UK-based Sharia-compliant investment firm Solum Asset Management will launch the first "investment sukuk" in the first quarter of next year, treating Islamic bonds as investment vehicles rather than debt instruments, its chief executive said.
Unlike traditional sukuk, which are akin to conventional debt products, the £200 million (Dh1.1 trillion) Student Accommodation Investment Sukuk will use equity to provide holders with an annual yield of four to six per cent, said chief executive Safdar Alam at the company's launch in Bahrain.
Alam, former head of Islamic finance at J.P. Morgan, said the company was seeking to delink Islamic finance products from debt-heavy conventional finance.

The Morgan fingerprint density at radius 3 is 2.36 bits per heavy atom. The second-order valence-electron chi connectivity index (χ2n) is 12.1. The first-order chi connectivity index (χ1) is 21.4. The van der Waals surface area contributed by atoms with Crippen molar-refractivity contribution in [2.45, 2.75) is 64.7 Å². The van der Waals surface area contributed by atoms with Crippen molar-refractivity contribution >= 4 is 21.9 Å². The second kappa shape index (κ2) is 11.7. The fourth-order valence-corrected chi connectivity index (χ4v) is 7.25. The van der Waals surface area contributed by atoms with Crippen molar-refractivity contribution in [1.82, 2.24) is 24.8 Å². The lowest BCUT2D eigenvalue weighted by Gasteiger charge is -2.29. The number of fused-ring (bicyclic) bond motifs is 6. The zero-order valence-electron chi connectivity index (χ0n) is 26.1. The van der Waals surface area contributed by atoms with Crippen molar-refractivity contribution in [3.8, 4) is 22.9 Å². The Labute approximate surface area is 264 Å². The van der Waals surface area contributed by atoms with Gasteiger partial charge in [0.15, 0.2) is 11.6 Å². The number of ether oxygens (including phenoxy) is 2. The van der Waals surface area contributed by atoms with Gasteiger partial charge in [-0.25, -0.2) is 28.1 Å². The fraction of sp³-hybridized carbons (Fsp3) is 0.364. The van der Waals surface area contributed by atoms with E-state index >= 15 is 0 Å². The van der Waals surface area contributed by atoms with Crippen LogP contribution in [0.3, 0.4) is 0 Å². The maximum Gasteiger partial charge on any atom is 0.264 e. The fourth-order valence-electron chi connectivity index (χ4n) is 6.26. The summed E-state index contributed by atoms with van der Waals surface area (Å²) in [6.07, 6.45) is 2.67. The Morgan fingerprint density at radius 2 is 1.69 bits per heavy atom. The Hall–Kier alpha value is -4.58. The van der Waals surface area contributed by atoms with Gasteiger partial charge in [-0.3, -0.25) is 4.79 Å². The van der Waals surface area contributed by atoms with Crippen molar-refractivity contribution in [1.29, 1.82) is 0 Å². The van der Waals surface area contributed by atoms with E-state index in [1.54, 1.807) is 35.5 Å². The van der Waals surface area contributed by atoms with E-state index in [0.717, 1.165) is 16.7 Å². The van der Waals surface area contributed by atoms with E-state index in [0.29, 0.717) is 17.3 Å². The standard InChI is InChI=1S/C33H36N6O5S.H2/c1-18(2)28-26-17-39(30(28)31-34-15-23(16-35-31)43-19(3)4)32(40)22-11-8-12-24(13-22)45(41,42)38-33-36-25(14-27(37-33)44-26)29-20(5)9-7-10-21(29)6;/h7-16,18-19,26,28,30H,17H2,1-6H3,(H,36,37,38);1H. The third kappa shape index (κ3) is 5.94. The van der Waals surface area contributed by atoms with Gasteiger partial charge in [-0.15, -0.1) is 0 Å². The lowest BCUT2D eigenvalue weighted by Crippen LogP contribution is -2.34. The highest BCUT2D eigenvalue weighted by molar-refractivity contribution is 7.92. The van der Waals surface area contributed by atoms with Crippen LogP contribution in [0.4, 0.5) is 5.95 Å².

"Our stance is that sukuk in its purest sense is an investment vehicle," he said. "We could go to market with this as a fund, but we've made the deliberate choice to launch it as an investment sukuk."
Alam said the industry had too closely mimicked the conventional finance sector, especially in allowing sukuk to be used as debt instruments despite Islam's prohibition of interest.